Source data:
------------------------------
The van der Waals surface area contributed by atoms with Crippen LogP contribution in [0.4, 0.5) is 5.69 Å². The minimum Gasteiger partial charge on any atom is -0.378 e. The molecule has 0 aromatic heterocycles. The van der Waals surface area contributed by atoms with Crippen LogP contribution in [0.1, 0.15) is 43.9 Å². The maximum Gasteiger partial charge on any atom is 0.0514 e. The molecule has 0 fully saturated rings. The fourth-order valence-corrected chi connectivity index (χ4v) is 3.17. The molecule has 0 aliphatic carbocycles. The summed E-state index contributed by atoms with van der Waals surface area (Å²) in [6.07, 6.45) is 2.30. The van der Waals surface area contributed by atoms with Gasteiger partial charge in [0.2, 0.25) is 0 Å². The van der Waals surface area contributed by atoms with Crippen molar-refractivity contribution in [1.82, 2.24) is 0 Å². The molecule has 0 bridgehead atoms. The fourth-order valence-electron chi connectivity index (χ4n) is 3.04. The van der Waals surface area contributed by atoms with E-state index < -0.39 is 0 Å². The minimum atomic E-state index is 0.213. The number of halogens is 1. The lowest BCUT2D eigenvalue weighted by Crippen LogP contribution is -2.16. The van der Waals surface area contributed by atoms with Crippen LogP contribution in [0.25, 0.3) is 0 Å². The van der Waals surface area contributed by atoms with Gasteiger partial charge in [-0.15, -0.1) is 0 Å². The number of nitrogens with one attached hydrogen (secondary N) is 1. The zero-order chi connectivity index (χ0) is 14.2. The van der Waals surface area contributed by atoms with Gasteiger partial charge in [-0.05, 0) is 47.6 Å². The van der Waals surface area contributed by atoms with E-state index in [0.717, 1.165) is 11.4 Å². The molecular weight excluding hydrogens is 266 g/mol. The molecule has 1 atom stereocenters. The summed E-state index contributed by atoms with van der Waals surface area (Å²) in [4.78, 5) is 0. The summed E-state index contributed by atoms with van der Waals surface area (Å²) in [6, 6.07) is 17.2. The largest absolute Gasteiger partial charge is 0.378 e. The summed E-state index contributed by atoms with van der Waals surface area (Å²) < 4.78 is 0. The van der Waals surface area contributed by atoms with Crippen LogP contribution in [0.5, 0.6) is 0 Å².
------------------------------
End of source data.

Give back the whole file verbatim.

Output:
The van der Waals surface area contributed by atoms with Crippen LogP contribution in [0.4, 0.5) is 5.69 Å². The minimum Gasteiger partial charge on any atom is -0.378 e. The molecule has 0 aromatic heterocycles. The van der Waals surface area contributed by atoms with Crippen LogP contribution in [0.1, 0.15) is 43.9 Å². The maximum Gasteiger partial charge on any atom is 0.0514 e. The molecule has 0 fully saturated rings. The fourth-order valence-corrected chi connectivity index (χ4v) is 3.17. The molecule has 0 aliphatic carbocycles. The summed E-state index contributed by atoms with van der Waals surface area (Å²) in [6.07, 6.45) is 2.30. The van der Waals surface area contributed by atoms with Gasteiger partial charge in [0.2, 0.25) is 0 Å². The van der Waals surface area contributed by atoms with Crippen molar-refractivity contribution in [1.82, 2.24) is 0 Å². The molecule has 0 bridgehead atoms. The fourth-order valence-electron chi connectivity index (χ4n) is 3.04. The van der Waals surface area contributed by atoms with E-state index < -0.39 is 0 Å². The minimum atomic E-state index is 0.213. The number of halogens is 1. The lowest BCUT2D eigenvalue weighted by Crippen LogP contribution is -2.16. The van der Waals surface area contributed by atoms with Crippen LogP contribution in [0.25, 0.3) is 0 Å². The van der Waals surface area contributed by atoms with Gasteiger partial charge in [-0.15, -0.1) is 0 Å². The number of nitrogens with one attached hydrogen (secondary N) is 1. The zero-order chi connectivity index (χ0) is 14.2. The van der Waals surface area contributed by atoms with Gasteiger partial charge in [-0.05, 0) is 47.6 Å². The van der Waals surface area contributed by atoms with E-state index in [0.717, 1.165) is 11.4 Å². The molecular weight excluding hydrogens is 266 g/mol. The molecule has 1 atom stereocenters. The summed E-state index contributed by atoms with van der Waals surface area (Å²) in [4.78, 5) is 0. The summed E-state index contributed by atoms with van der Waals surface area (Å²) in [6, 6.07) is 17.2. The largest absolute Gasteiger partial charge is 0.378 e. The summed E-state index contributed by atoms with van der Waals surface area (Å²) < 4.78 is 0. The van der Waals surface area contributed by atoms with Crippen LogP contribution in [0.5, 0.6) is 0 Å².